You may not believe me, but until I Googled her after the hike, I had no idea who Brooklyn was.  During the hike we learned about her volunteer work with the military and veterans, and that she is going to be helping bring awareness to getting youth outdoors as an Ambassador for Sierra Club Outdoors! It was great to form an opinion of someone based on actually getting to know them a little and not have a pre-conceived idea of what they might be like based on their celebrity. Always inspiring to meet someone using their influence for good and supporting a great organization like Sierra Club Outdoors!

The Sierra Club Outdoors is something we believe strongly in. We are instructors for the Wilderness Travel Course (WTC) which is part of Sierra Club Outdoors, as well as volunteers for the Advanced Mountaineering Program (AMP). We are also on the path to become rated Sierra Club trip leaders to bring others into the wilderness. How can we expect people to want to save our natural places if they have never experienced them? Last night at our first WTC class a friend described WTC as "a gateway drug" to the outdoors, we all laughed but it is true. We are teaching outdoor skills that give people the confidence to go out and enjoy nature…. and maybe even bring friends and inspire others…. and so on and so on. Wouldn't it be great if everyone could become addicted to nature.

So here is my shameless plug to check out Sierra Club Outdoors. They have tons of programs and events focused on getting people outdoors!


CONNECTING PEOPLE TO NATURE, BENEFITING BOTHSierra Club Outdoors reaches across economic lines, cultures, and communities, to engage all Americans -- including military and youth -- to explore and enjoy the natural world.

For more info on Brooklyn's involvement with Sierra Club Outdoors, click here!

The Lost Whitney Post - Whitney Mountaineers Route

A friend recently told us they couldn't wait to read about our Whitney trip... to which I replied you should read our blog post. "Hmmm" was his response "must have missed it". NOPE somehow this was never published. So here it is better late than never! 11:00 am Saturday Mt. Whitney, Lone Pine, CA 14,505ft The shutters clicked with crazy abandoned, we were all very excited and enjoying our perfect weather on this perfect summit. The team signed the registry, noting where they were from, New York, Laguna Beach, Denver, Boulder, Boise, Pasadena. We took pictures with our flags, with each other, with the mountain and looked down to where we came from... and still had to return to.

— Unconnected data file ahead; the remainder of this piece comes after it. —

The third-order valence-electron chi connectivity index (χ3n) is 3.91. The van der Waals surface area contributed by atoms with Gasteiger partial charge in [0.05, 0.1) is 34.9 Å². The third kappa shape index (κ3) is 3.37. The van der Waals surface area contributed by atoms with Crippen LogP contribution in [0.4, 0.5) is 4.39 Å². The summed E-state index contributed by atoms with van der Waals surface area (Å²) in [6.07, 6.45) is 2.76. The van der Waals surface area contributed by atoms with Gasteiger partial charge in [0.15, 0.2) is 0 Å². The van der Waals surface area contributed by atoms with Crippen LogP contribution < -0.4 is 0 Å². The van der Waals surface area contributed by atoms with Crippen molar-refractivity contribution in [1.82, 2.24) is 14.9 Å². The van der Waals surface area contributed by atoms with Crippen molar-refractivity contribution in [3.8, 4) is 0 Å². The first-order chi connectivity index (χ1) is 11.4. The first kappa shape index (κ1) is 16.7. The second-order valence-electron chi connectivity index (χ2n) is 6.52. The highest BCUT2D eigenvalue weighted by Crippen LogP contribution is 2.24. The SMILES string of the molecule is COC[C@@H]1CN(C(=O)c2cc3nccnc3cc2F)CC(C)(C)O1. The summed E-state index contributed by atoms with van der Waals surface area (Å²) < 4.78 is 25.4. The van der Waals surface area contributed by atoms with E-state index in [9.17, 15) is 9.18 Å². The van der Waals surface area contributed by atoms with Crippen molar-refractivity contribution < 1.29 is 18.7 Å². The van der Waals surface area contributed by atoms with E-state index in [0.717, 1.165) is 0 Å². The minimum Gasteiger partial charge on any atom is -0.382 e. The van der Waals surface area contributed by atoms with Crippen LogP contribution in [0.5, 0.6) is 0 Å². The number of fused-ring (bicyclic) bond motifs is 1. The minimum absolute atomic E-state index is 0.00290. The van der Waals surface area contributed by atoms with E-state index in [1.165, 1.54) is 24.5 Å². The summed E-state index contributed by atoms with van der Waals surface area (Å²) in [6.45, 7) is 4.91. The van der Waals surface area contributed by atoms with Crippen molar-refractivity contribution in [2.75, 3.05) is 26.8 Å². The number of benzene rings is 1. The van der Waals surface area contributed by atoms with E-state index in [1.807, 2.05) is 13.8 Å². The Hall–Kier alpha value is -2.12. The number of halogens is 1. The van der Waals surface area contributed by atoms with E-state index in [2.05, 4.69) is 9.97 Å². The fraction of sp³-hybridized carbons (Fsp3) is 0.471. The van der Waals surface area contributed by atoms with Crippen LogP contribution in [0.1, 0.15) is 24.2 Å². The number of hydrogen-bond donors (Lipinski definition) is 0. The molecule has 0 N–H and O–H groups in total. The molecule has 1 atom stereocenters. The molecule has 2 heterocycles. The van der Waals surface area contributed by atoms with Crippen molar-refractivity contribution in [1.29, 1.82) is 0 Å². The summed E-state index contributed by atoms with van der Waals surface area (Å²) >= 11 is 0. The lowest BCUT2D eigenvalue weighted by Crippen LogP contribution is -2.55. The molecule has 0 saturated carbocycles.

7:00 pm 6:00 pm Wednesday Whitney Lodge Lone Pine, CA 3,727ft We moved dinner up so we could get to bed earlier. Saveria and I would meet the team for the first time in its entirety. We had driven up from Pasadena, got settled then took a drive to Whitney Portal with two of our team mates earlier now we were sitting down for a final civilized meal, meaning with chairs. The team was in great spirits some arrived just in time for dinner others were excited we moved up the time so they could catch Survivor before turning in. We talked about where we were from and our experience the weather forecast, but I'm sure most thoughts were on the mountain ahead which for most of the day was covered in one cloud. Team one was already up there and reports of snow and wind were coming to our guides.

12:00 pm Saturday The Notch, Mt. Whitney 14,000ft We down climbed the summit block in our rope teams with our guide bringing up the rear giving us support and tips. Our guide, Forest lowered us down over the last step section and we gathered at the Notch. We put back on our crampons, grabbed our ice axes and poles, all which we had cashed and began what I thought would be plunge step heaven down the couloir. Well not quite. The snow was softer but just soft enough to ball up our crampons upon each step. The pace became step, step, bang, bang as we hit our crampons with our axes to gather a little purchase for the next go. After a while we reached Iceberg Lake and unroped for a bit, we all walked our own pace thinking about our effort of the past few hours, our teammates, but mostly about breathing.